USA. Marine Biology 158(3): 631-638. pdf
- Altman, I., A. M. H. Blakeslee, G. C. Osio,
C. Rillahan, S. J. Teck, J. J. Meyer, J. E. Byers, and A. A.
Rosenberg. 2011. A practical approach to implementation of ecosystem-based
management: a case study using the Gulf of Maine marine ecosystem.
Frontiers in Ecology & the Environment 9(3): 183-189.
- Pringle, J.M., A.M.H. Blakeslee, J. E. Byers,
and J. Roman. 2011. Asymmetric dispersal allows an upstream region
to control population structure throughout a species' range.
Proceedings of the National Academy of Sciences 108(37):
- Canning-Clode, J., A.E. Fowler, J. E. Byers,
J.T. Carlton, and G.M. Ruiz. 2011. 'Caribbean Creep' chills out:
climate change and marine invasive species. PLoS ONE 6(12):
- Wright, J.T., J. E. Byers, L.P. Koukoumaftsis,
and P.E. Gribben. 2012. Differences in anti-predator traits of
a native bivalve following invasion by a habitat-forming seaweed.
Marine & Freshwater Research 63: 246-250. pdf
- Blakeslee, A.M.H., I. Altman, A.W. Miller,
J. E. Byers, C.E. Hamer and G.M. Ruiz. 2012. Parasites and invasions:
a biogeographic examination of parasites and hosts in native
and introduced ranges. J. of Biogeography 39: 609-622.
- Wright, J.T., P.E. Gribben, J. E. Byers,
K. Monro. 2012. Invasive ecosystem engineer selects for different
phenotypes of an associated native species. Ecology 93(6):
- Bishop, M. J., J. E. Byers, B.J. Marcek,
and P.E. Gribben. 2012. Density-dependent facilitation cascades
determine epifaunal community structure in temperate Australian
mangroves. Ecology 93(6): 1388-1401. pdf
- Byers, J. E., P.E. Gribben, C. Yeager, and
E. Sotka. 2012. Impacts of an abundant invasive ecosystem engineer
within mudflats of the southeastern US coast. Biological Invasions
14: 2587-2600. pdf
- Dunn, A.M., M.E. Torchin, M.J. Hatcher, P.M.
Kotanen , D.M. Blumenthal, J.E. Byers, C.A.C. Coon, V.M. Frankel,
R.D. Holt, R.A. Hufbauer, A.R. Kanarek, K.A. Schierenbeck, L.M.
Wolfe, and S.E. Perkins. 2012. Indirect effects of parasites
in invasions. Functional Ecology 26: 1262-1274. pdf
- Burfeind, D.D., K.A. Pitt, R.M. Connolly,
and J. E. Byers. 2013. Performance of non-native species within
marine reserves. Biological Invasions 15: 17-28. pdf
- Byers, J. E., W.G. McDowell, S. Robertson,
R. Haynie, L.M. Pintor, & S.B. Wilde. 2013. Climate and pH
predict the potential range of the invasive apple snail (Pomacea
insularum) in the southeastern United States. PLoS ONE
8(2): e56812. doi:10.1371/journal.pone.0056812 pdf
- Gribben, P.E. , J. E. Byers, J.T. Wright
and T.M. Glasby. 2013. Positive versus negative effects of an
invasive ecosystem engineer on different components of a marine
ecosystem. Oikos. 122: 816824. doi: 10.1111/j.1600-0706.2012.20868.x
- Parker, J. D., M.E. Torchin, R.A. Hufbauer,
N.P. Lemoine, C. Alba, D.M. Blumenthal, O. Bossdorf, J. E. Byers,
A.M. Dunn, R.W. Heckman, M. Hejda, V. Jaroík, A.R.
Kanarek, L.B. Martin, S.E. Perkins, P. Pyek, K. Schierenbeck,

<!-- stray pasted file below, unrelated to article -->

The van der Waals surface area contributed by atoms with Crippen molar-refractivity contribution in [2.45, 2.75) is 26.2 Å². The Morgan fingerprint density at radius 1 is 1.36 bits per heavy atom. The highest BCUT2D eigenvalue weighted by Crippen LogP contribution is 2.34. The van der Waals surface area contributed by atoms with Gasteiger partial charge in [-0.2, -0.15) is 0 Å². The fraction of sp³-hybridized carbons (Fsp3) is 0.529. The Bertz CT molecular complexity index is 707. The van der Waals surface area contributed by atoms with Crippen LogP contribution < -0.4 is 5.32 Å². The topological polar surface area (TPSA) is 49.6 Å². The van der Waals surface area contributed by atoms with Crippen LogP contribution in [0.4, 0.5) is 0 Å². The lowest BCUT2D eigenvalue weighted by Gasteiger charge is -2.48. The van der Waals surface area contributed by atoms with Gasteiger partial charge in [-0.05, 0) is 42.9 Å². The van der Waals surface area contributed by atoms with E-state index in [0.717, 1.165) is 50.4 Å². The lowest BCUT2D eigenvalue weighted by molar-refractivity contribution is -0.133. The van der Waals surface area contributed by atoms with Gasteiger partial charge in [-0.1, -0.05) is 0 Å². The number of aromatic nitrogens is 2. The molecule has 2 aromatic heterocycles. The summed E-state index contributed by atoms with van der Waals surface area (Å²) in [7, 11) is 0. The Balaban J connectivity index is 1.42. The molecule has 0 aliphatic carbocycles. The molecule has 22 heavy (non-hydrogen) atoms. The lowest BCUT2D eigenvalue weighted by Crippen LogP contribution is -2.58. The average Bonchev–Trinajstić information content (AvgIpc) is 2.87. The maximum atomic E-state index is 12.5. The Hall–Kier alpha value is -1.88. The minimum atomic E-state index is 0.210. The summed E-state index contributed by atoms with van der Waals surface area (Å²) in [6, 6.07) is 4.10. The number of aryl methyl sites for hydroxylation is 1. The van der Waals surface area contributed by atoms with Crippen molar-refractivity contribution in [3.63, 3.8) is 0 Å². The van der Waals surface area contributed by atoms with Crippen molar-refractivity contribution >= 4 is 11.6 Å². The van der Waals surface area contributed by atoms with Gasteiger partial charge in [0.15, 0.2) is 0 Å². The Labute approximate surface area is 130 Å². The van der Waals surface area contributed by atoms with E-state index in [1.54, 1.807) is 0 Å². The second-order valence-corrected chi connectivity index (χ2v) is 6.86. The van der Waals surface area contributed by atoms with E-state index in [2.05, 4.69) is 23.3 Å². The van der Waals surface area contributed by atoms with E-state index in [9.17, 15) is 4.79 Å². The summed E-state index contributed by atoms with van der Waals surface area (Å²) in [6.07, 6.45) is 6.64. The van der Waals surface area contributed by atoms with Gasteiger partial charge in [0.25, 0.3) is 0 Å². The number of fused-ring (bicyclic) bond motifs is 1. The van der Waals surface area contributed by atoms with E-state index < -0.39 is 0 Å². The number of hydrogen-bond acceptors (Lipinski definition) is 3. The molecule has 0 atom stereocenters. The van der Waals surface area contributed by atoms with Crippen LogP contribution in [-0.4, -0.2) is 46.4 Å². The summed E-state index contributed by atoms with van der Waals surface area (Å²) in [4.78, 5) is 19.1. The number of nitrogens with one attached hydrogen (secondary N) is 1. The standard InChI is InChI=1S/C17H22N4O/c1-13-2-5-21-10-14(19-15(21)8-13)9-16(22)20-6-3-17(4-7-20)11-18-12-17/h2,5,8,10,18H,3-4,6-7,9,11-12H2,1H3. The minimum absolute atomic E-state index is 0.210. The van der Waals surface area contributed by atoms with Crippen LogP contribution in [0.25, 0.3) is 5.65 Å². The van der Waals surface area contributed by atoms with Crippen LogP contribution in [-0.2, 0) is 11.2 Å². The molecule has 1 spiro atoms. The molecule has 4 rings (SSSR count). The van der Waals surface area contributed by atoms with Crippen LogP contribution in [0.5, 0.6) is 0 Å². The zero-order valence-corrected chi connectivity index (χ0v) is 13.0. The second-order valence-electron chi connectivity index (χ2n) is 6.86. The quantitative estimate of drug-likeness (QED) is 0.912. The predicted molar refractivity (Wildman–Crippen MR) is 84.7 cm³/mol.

C. Schlöder, R. van Klinken, K.J. Vaughn, W. Williams, L.M.
Wolfe. 2013. Do invasive species perform better in their new
ranges? Ecology 94(5): 985994. pdf
- Wonham, M., J. E. Byers, E.D. Grosholz, &
B. Leung. 2013. Modeling the relationship between invasion risk
and propagule pressure to inform invasion-management policy.
Ecological Applications 23(7): 1691-1706. doi: http://dx.doi.org/10.1890/12-1985.1
- Altman, S., J. Robinson, J. M. Pringle, J.
E. Byers, & J. P. Wares. 2013. Edges and overlaps in North
Atlantic phylogeography. Diversity 5, 263-275; doi:10.3390/d5020263
(Special volume: Biogeography and Biodiversity Conservation).
- Colautti, R. I., S.J. Franks, R.A. Hufbauer,
P.M. Kotanen, M.E. Torchin, J.E. Byers, P. Pyek, O. Bossdorf.
2014. The global garlic mustard field survey (GGMFS): challenges
and opportunities of a unique, large-scale collaboration for
invasion biology. Neobiota 21: 29-47. pdf
- Byers, J. E. and J.H. Grabowski. 2014. Soft-sediment
communities. In: Marine Community Ecology. Eds.: Mark
Bertness, Brian Silliman, Jay Stachowicz & John Bruno. Sinauer.
- Byers, J. E., T. L. Rogers, J. H. Grabowski,
A.R. Hughes, M. F. Piehler, & D. L. Kimbro. 2014. Host and
parasite recruitment correlated at a biogeographic scale. Oecologia
174: 731-738. pdf
- Thomsen, M. S., J. E. Byers, D. R. Schiel,
J. F. Bruno, J. D. Olden, T. Wernberg, & B. R. Silliman.
2014. Impacts of marine invaders on biodiversity depend on trophic
position and functional similarity. Marine Ecology Progress Series
495: 39-47. pdf
- Pringle, J. M., J. E. Byers, P. Pappalardo,
J.P. Wares & D. Marshall. 2014. Circulation constrains the
evolution of larval development modes and life histories in the
coastal ocean. Ecology 95: 1022-1032. pdf
- Altman, I. and J. E. Byers. 2014. Large scale
spatial variation in parasite communities influenced by anthropogenic
factors. Ecology 95(7): 1876-1887. pdf
- McDowell, W.G., A. J. Benson, & J. E.
Byers. 2014. Climate controls the distribution of an abundant
invasive species: implications for future range expansion. Freshwater
Biology 59: 847-857. pdf
- Thomsen, M. S., T. Wernberg, J. D. Olden,
J. E. Byers, J. F. Bruno, B. R. Silliman, & D. R. Schiel.
2014. Forty years of experiments on invasive species: are biases
limiting our understanding of impacts? Neobiota 22: 1-22. doi:
- Byers, J. E., R. S. Smith, H. W. Weiksel,
& C. Y. Robertson. 2014. A non-native prey mediates the effects
of a shared predator on an ecosystem service. PLoS One 9(4):
e93969. doi:10.1371/journal.pone.0093969. pdf
- Kimbro, D. L., J. E. Byers, J. H. Grabowski,
A.R. Hughes, & M. F. Piehler. (in press, 2014). The
biogeography of trophic cascades on U.S. oyster reefs. Ecology
- Wright, J. T., J. E. Byers, J. L. DeVore,
& E. E. Sotka. (in press, 2014). Engineering or food?
Mechanisms of facilitation by a habitat-forming invasive seaweed.
K. Cuddington, J. E. Byers, W. Wilson and A. Hastings, editors.
2007. Ecosystem engineering: plants to protists. Academic